Bowlby (1988) noticed that children have an internal sense of who to go to for comfort. When the main attachment figure leaves the room a child will seek out another person who they believe will offer comfort. Bowlby’s theory is in keeping with the previous paragraph. I received much of Kevin’s mother transference since I was his second choice and replacement in the classroom. Children at this age are appropriately egocentric. It is very difficult for toddlers to understand that people do not all have the same needs and wants at the same time. Lyons-Ruth (1999) mentions the phrase “decoding another’s subjective reality” (p. 583). This refers to parent’s initial attempts to figuring out what their infant is trying to tell them through nonverbal communications. When an infant cries there is no definite way to know exactly what they are saying. Parents are constantly trying out solutions that will fit. Lyons-Ruth (1999) believes this trial and error and acknowledgement of not being able to read the child’s mind is an integral part of “coherent communication” (p. 583). Kevin exhibited a behavior that I assumed stemmed from these types of early developmental interactions with his mother that went hand in hand with the fact that he was not fully individuated from her. On multiple occasions Kevin would say things such as, “Alessandra, you don’t like this book at all” or “Alessandria doesn’t like John” (another child in the class). These types of statements embody a toddler’s egocentrism or inability to see others as independent thinkers. It also reminded me of what Lyons-Ruth discussed because before a child is verbal parents are constantly trying to guess at the child’s needs. The chance of guessing right is probably much higher if the parent is more attuned to the child. This may appear as a sort of omniscience to the toddler. If parents seem to know what is going on in a child’s head it may appear to offer support of all thoughts being the same. Also, children this young are just realizing the fact that they do not share the same body or mind as mother. Since he had mother transference feelings towards me it makes sense that it would be extremely difficult to tell where his thoughts ended and mine began. Whenever he made these statements I would acknowledge the fact that he was thinking about me but would also inform him of my true opinion. I would also tell him things like “people like different things” or “you may not like the book but I do.” Through our attachment bond I was able to test and expand his reality in small ways as well.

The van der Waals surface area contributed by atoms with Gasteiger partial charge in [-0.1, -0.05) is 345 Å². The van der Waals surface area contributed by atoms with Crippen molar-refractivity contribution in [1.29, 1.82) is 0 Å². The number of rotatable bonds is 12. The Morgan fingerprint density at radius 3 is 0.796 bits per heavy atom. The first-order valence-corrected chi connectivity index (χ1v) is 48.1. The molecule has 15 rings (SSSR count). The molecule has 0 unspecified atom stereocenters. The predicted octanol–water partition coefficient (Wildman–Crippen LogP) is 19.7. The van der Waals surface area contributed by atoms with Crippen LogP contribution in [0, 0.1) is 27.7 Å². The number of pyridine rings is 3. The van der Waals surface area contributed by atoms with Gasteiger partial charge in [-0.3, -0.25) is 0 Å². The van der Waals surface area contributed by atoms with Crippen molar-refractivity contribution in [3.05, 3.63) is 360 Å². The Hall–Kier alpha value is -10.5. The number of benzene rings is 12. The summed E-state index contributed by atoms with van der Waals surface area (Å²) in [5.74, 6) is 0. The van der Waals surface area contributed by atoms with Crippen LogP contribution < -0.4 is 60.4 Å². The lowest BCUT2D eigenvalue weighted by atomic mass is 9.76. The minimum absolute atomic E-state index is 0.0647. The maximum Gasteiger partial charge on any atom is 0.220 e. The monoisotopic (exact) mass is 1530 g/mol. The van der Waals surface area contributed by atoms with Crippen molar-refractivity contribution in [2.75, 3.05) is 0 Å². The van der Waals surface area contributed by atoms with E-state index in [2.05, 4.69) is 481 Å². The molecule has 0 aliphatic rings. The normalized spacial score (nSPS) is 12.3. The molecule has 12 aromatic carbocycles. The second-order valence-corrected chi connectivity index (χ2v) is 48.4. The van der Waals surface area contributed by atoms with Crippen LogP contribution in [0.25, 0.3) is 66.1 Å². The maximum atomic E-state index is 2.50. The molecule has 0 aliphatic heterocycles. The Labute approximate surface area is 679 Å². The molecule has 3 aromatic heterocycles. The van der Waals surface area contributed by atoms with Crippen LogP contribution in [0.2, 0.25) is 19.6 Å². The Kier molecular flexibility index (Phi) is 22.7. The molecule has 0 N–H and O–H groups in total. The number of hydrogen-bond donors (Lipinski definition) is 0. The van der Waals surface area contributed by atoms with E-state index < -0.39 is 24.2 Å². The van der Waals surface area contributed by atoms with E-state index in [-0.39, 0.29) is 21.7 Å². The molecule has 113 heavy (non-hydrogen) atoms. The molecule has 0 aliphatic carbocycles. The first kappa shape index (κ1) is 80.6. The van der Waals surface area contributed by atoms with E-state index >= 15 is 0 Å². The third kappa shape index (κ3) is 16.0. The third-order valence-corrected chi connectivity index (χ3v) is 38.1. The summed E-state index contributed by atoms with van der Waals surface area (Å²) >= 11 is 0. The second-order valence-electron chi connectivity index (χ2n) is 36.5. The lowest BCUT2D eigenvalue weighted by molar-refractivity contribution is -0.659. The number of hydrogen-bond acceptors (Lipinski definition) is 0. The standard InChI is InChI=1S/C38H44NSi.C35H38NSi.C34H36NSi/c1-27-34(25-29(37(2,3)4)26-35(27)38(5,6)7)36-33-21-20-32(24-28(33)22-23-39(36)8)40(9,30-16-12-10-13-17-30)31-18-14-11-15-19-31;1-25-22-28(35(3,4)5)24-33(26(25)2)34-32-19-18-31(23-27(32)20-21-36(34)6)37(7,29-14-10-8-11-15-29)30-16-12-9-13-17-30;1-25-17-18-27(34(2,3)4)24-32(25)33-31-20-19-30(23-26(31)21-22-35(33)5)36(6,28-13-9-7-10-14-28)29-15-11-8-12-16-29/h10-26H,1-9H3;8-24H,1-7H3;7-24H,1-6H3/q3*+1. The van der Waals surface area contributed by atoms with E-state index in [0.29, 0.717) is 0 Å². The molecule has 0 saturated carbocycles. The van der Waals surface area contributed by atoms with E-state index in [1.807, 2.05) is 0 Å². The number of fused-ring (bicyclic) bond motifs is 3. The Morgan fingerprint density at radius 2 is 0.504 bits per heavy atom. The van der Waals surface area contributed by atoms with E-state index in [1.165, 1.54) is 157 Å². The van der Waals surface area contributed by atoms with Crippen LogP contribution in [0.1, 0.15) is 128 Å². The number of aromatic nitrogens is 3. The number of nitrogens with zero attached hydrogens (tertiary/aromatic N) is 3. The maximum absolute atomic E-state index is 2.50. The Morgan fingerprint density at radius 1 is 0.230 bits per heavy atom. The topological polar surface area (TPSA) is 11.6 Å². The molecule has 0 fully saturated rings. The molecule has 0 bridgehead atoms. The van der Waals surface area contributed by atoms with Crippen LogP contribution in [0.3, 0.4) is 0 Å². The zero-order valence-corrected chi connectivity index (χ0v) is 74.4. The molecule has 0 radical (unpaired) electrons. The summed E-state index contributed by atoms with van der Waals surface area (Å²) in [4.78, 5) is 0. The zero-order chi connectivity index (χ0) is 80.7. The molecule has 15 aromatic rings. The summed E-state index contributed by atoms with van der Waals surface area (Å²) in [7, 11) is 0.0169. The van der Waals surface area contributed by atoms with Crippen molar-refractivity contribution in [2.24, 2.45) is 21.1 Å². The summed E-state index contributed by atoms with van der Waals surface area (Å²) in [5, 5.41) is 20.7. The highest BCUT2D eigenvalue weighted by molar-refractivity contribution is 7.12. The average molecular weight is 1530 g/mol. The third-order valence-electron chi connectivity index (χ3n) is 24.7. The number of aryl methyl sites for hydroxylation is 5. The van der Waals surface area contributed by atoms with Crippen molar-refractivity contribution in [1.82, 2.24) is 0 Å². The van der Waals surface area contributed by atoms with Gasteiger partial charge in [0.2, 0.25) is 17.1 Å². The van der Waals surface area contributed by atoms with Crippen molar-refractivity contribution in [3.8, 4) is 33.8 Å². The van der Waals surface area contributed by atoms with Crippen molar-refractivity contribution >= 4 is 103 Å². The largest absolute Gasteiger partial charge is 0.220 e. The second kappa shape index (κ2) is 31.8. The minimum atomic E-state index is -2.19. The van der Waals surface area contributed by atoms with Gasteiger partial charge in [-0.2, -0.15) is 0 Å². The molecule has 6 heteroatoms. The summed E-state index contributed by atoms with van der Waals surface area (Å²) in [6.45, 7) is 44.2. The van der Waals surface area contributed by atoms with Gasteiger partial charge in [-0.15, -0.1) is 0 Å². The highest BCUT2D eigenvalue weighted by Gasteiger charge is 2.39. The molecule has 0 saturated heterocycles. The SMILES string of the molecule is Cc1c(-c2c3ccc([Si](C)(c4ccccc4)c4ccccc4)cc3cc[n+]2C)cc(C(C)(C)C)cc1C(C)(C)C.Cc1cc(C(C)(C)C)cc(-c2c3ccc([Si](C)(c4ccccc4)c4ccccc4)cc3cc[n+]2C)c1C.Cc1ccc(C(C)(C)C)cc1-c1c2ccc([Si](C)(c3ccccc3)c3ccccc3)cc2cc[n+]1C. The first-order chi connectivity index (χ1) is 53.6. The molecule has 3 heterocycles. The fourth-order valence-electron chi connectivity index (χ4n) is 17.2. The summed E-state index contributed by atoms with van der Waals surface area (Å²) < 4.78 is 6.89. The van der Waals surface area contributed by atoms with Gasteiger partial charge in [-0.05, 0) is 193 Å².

When Kevin first got upset about the balls all over the playroom I would try to soothe him by giving him a hug or other physical contact. This made him more agitated and he would lash out. I was at a loss of what to do. This incident repeated itself a few times. Eventually I remembered a case illustrated by Lenore Terr (2008). A child went into a hysterical tantrum in Terr’s office and nothing Terr could say or do would ease the child. Eventually, she stopped trying to talk the child down and went about her office tasks. Terr’s calm tolerance of her client’s emotions sent a message of unconditional acceptance. The next time Kevin melted into hysterics I sat a moderate distance away and told him I would be there if he needed my help and said nothing else. Ultimately, he tired himself out. He walked over to me and asked to go look at cars out the window in the classroom next door. I agreed. While we looked out the window he said, “Mommy is in an airplane, Mommy is in a car, Mommy is at the store.” Since he couldn’t see Mommy anymore it was a mysterious to where she had gone (Piaget 1954). In addition to unstable object permanence this statement came juxtaposed to the ball upset. It felt like just one more thing Kevin could not control. Since he had calmed down I figured it would be a safe time to question his reality a little further. I asked, “Do airplanes fly in the sky?” He nodded. “Is Mommy in the sky?” He thought for a minute and then said, “No! Mommy is not in the sky.” I reassured him that mommies always come back and didn’t his mommy always pick him up from school? He visibly relaxed after processing the familiar fact that Mommy did indeed pick him up everyday. It’s possible he had troublesome memories of his mother going on an airplane trip in his very brief past but I didn’t think it was the time to probe that deeply. I got the sense that the residual feelings from his intense upset caused his reality to become very chaotic and unmanageable for a brief amount of time. I wanted to help him see what was really happening in the outside world and not let the stress of his internal world make him doubt that.